The future of the forest industry questioned

Bob Simpson is calling on the provincial government to begin discussing the future of forestry.

Independent MLA Bob Simpson is calling on the provincial government to begin discussing the future of forestry in communities that are dependent on the forest industry.

It’s not a new request, he says, but one that’s been intensified after Simpson read a confidential draft of a mid-term timber supply report prepared for the minister and deputy minister of Forests, Lands and Natural Resource Operations, dated Feb. 29, 2012.

The report was placed on the ministry’s website and then removed, Simpson says.

The report states there is about 10 years of timber supply, but that most of the timber is pine that has been dead for five to 10 years. Under current lumber market conditions, it is uneconomical to harvest dead pine located at long-haul distances from the mills. And that licensees have indicated that the economic supply of dead pine varies from 1.5 years in the Quesnel Timber Supply Area (TSA) to about five years in the Prince George TSA.

“That’s the critical factor. What’s happened is we have all these timber supply assessments and allowable cut reviews and Williams Lake’s just going through its TSA assessment and they’re hoping to have a new AAC in the fall,” Simpson says, adding that all that does is look at timber that’s available for harvesting.

“It doesn’t put this lens on it, which is that you may have that timber available for harvesting, but in the current economic conditions can the mills afford to go get it? No, they can’t.”

In the Williams Lake area, Simpson is hearing that the timber supply is going to run out in two or three years, or at the most within five years.

The report, Simpson explains, is from a larger technical study that was done by ministry and industry foresters that was given to government in November 2011.

“I have two agendas in this. The government since August for Quesnel and since November for Williams Lake has known that we do not have a lot of time left before we are going to start to see significant mill closures if current market conditions continue and if current land-use plans are maintained.”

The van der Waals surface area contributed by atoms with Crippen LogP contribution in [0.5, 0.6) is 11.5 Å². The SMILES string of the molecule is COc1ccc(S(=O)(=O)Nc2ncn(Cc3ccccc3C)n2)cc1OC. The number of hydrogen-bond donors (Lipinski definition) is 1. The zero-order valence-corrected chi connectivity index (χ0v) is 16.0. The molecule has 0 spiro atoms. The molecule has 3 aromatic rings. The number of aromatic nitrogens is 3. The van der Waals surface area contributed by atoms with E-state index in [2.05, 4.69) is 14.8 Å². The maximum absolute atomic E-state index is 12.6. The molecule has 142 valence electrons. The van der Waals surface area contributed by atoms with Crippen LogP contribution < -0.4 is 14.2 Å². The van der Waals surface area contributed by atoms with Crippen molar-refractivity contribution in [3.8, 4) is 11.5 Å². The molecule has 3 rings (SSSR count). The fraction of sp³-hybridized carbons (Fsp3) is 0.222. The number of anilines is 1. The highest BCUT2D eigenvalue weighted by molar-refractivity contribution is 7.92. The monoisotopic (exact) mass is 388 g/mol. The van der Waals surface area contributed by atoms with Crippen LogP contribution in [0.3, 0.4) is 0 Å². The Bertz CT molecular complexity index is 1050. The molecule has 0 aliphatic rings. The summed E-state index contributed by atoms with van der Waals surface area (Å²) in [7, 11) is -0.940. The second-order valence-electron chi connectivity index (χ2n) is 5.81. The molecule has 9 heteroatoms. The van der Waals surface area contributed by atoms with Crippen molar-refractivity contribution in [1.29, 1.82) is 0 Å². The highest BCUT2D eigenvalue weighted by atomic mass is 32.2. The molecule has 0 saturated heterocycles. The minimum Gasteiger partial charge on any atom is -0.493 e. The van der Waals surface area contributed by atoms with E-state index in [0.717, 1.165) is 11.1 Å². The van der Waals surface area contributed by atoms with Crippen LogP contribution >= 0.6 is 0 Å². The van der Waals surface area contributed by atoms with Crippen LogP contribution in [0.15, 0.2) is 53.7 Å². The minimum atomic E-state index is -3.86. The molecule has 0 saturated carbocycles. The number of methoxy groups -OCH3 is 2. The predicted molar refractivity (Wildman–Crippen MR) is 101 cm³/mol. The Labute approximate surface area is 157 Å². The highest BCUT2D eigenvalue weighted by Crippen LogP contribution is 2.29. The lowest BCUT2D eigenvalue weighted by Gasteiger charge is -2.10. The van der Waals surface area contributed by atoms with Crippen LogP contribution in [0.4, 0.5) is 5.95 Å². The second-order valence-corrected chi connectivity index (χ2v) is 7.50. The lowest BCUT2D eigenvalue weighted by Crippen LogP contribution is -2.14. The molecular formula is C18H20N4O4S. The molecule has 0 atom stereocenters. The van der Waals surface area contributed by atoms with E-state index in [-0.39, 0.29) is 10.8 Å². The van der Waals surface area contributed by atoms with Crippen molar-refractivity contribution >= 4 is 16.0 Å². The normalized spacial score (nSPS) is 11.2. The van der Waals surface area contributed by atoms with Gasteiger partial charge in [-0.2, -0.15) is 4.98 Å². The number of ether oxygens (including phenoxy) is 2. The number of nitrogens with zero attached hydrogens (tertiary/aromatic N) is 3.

At question period on April 17, Simpson stood up and asked when the conversation is going to begin with communities about what this looks like.

“In the report the government is saying there may be an opportunity to save some jobs and to get more commercially viable timber to mills if we are willing to log in areas that are currently set aside for other values. But that’s a conversation that the government’s admitted as of yesterday that they have to consult with the public on this,” Simpson says.

Jobs, Tourism and Innovation Minister Pat Bell said there will be consultation, and work is continuing to determine whether the Babine Forest Products mill in Burns Lake can be rebuilt and supplied following an explosion and fire that destroyed it in January.

The report discusses options including the relaxing of cutting restrictions on view corridors and old-growth areas, as well as shifting available timber supply from the Prince George and Williams Lake areas to the Quesnel and Burns Lake area.

— With files from Tom Fletcher

Just Posted

Drivers continue to go through rough areas on Highway 20 where repairs have been made to address areas impacted by a historical slide. (Angie Mindus photo - Williams Lake Tribune)
Highway 20, Dog Creek Road repairs won’t be completed until later this summer

Geotechnical and hydrotechnical investigation continues